The Mitsubishi automotive plant in Normal announced it was closing last July 24. For car assembler Mick Hannah, who had worked at the factory for 26 years, it was the start of "one of the worst periods of my life."
A few months after the layoff, Hannah found part-time work he didn't want or like. He then struggled for nearly seven months to find fulltime employment.
His story has a happy ending, though.
Hannah, 56, now works at Bloomington Cycle and Fitness. He repairs, builds and rebuilds bicycles. An avid cyclist who owns five bikes, Hannah says the job is a perfect fit, combining his passion for cycling with paid work.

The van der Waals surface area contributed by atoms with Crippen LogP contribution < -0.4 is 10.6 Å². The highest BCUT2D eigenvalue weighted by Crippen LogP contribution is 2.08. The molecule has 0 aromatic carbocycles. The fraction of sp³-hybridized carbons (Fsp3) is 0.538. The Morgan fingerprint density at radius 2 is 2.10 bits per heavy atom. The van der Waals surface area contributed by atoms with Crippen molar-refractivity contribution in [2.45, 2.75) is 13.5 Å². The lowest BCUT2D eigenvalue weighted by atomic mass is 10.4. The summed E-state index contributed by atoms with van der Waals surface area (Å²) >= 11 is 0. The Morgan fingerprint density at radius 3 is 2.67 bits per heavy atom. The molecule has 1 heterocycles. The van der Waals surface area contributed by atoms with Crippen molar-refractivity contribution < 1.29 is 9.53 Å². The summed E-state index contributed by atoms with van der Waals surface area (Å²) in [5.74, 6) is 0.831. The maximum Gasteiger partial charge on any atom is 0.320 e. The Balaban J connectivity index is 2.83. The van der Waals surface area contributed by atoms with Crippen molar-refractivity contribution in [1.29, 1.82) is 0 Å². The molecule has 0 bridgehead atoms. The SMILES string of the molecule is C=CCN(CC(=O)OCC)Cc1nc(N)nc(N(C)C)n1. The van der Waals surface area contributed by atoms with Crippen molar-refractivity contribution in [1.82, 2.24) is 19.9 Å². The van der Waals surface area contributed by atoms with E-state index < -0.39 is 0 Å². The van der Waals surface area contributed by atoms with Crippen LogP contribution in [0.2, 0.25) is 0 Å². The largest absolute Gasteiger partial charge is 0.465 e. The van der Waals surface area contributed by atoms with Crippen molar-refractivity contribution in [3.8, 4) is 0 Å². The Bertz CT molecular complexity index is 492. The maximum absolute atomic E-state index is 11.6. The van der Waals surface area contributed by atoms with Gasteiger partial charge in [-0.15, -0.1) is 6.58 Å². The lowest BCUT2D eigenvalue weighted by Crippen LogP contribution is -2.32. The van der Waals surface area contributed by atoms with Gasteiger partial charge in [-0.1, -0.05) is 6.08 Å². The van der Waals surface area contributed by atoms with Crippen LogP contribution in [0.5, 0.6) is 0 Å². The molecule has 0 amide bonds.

In an interview on WGLT's Sound Ideas, Hannah said networking with friends and colleagues, rather than Internet job listings or the want ads, proved the best source for job leads.
He has a message for those who do the hiring at companies: answer job applicants' queries, even if it is to say "not interested" or "the job has been filled."
Hannah said he applied for about 60 jobs within a three or four month period, but only heard back from about five companies.
"They were just not responding. This was my life, this was my income, I needed a job. But the people in charge of hiring don't really seem to care about the people, they just care about their positions," Hannah said.
He also talks about what it's like to drive past the plant, which remains empty. He offers this advice to those still struggling to find work: "Persevere. Keep looking, because there's going to be something out there."